Immune system's HIV troubles discovered

August 22, 2006

Scientists at Boston's Massachusetts General Hospital say they have discovered why the immune system cannot fight the HIV virus.

Bruce Walker, head of the Boston team, said the body's virus-attacking T-cells are turned off by certain diseases including human immunodeficiency virus, which causes AIDS, CBS News reported Tuesday.

"One hypothesis has been that they become inactivated. One hypothesis is that that they became destroyed," Walker said. "What this study shows us is actually that those cells are there, that they fully function; it's just that they have been turned off."

He said HIV activates a molecular switch in the cells that turns them off, but he and his team were able to reactive the cells in a laboratory setting. He said the process might someday help fight HIV, cancer and Hepatitis C.

"We really don't know what happens when we try this with humans," Walker says. "But it opens a new pathway for us to pursue. But we really need to proceed with caution."

Copyright 2006 by United Press International

Explore further: CRISPR screening identifies potential HIV treatment targets

Related Stories

CRISPR screening identifies potential HIV treatment targets

December 19, 2016

Investigators from Whitehead Institute, the Ragon Institute of MGH, MIT and Harvard and the Broad Institute of MIT and Harvard have used CRISPR-Cas9 gene-editing technology to identify three promising new targets for treatment ...

Bringing a new perspective to infectious disease

February 8, 2013

Studying infectious diseases has long been primarily the domain of biologists. However, as part of the Ragon Institute, MIT engineers and physical scientists are joining immunologists and physicians in the battle against ...

Revealed: Secret of HIV's natural born killers

June 10, 2012

Scientists on Sunday said they had found a key piece in the puzzle as to why a tiny minority of individuals infected with HIV have a natural ability to fight off the deadly AIDS virus.

Study offers new way to discover HIV vaccine targets

March 21, 2013

Decades of research and three large-scale clinical trials have so far failed to yield an effective HIV vaccine, in large part because the virus evolves so rapidly that it can evade any vaccine-induced immune response.

Recommended for you

First drug-resistant malaria parasite detected in Africa

February 22, 2017

For the first time in Africa, researchers said Wednesday they have detected a malaria parasite that is partially resistant to the top anti-malaria drug, artemisinin, raising concern about efforts to fight a disease that ...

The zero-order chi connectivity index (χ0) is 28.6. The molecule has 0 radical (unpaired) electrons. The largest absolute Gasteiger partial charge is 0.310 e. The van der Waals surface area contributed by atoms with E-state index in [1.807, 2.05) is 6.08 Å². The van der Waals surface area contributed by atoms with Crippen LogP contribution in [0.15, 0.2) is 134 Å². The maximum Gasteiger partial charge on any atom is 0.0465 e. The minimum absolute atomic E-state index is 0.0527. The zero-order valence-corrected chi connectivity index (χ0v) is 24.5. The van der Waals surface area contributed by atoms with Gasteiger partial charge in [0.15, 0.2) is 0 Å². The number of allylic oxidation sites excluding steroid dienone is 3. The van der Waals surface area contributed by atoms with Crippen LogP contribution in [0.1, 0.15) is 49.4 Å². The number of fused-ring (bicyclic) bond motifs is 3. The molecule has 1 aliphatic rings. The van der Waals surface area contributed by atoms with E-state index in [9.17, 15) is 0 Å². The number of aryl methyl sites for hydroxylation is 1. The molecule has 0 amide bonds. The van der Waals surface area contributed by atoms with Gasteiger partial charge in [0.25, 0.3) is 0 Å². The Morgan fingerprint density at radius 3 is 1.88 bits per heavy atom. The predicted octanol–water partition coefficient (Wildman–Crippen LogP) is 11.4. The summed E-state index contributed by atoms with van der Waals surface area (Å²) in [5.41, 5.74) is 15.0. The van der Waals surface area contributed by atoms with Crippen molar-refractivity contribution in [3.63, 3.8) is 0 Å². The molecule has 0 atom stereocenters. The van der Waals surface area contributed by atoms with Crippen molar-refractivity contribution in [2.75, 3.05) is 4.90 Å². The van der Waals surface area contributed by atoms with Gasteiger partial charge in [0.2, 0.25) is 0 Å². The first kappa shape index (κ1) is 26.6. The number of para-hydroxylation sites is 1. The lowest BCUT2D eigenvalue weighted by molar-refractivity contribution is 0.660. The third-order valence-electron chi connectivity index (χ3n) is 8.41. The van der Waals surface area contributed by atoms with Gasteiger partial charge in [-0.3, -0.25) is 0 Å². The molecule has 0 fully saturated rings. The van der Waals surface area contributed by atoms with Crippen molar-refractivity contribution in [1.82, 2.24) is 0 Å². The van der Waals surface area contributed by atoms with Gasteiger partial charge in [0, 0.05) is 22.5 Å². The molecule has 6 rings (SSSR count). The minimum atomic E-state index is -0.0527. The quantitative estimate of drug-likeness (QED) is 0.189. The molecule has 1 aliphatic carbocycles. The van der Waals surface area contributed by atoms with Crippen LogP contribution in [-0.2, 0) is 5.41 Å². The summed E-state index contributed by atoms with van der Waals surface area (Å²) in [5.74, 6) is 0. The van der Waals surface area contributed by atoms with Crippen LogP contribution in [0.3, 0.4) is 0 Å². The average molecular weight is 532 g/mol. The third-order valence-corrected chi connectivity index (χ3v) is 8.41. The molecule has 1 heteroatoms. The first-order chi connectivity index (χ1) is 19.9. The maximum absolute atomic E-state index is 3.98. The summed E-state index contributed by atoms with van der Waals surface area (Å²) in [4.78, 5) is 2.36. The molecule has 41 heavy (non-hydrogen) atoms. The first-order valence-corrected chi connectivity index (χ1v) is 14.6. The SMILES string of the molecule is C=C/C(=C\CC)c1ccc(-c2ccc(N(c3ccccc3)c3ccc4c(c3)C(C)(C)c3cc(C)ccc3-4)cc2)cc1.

OCD-like behavior linked to genetic mutation

February 22, 2017

A new Northwestern Medicine study found evidence suggesting how neural dysfunction in a certain region of the brain can lead to obsessive and repetitive behaviors much like obsessive-compulsive disorder (OCD).

Transplanting good bacteria to kill Staph

February 22, 2017

Healthy human skin is alive with bacteria. In fact, there are more microorganisms living in and on the human body than there are human cells. Most can live on the human skin without harming the host, but in some people bacteria ...

FDA urged to let abortion pill be sold at pharmacies

February 22, 2017

The so-called abortion pill—now dispensed only in clinics, hospitals and doctors' offices—should be made available by prescription in pharmacies across the U.S., according to a group of doctors and public health experts ...

In rare disorder, novel agent stops swelling before it starts

February 22, 2017

An early-stage clinical trial has found that, compared to a placebo, a novel medication significantly reduces potentially life-threatening episodes of swelling of the airway as well as the hands, feet, and abdomen of patients ...

Scientists survey the state of sleep science

February 22, 2017

Sleep remains an enduring biological mystery with major clinical relevance, according to a review by clinician-researcher Thomas Scammell, MD, of Beth Israel Deaconess Medical Center (BIDMC) and colleagues. In recent decades, ...

0 comments

Please sign in to add a comment. Registration is free, and takes less than a minute. Read more

Click here to reset your password.
Sign in to get notified via email when new comments are made.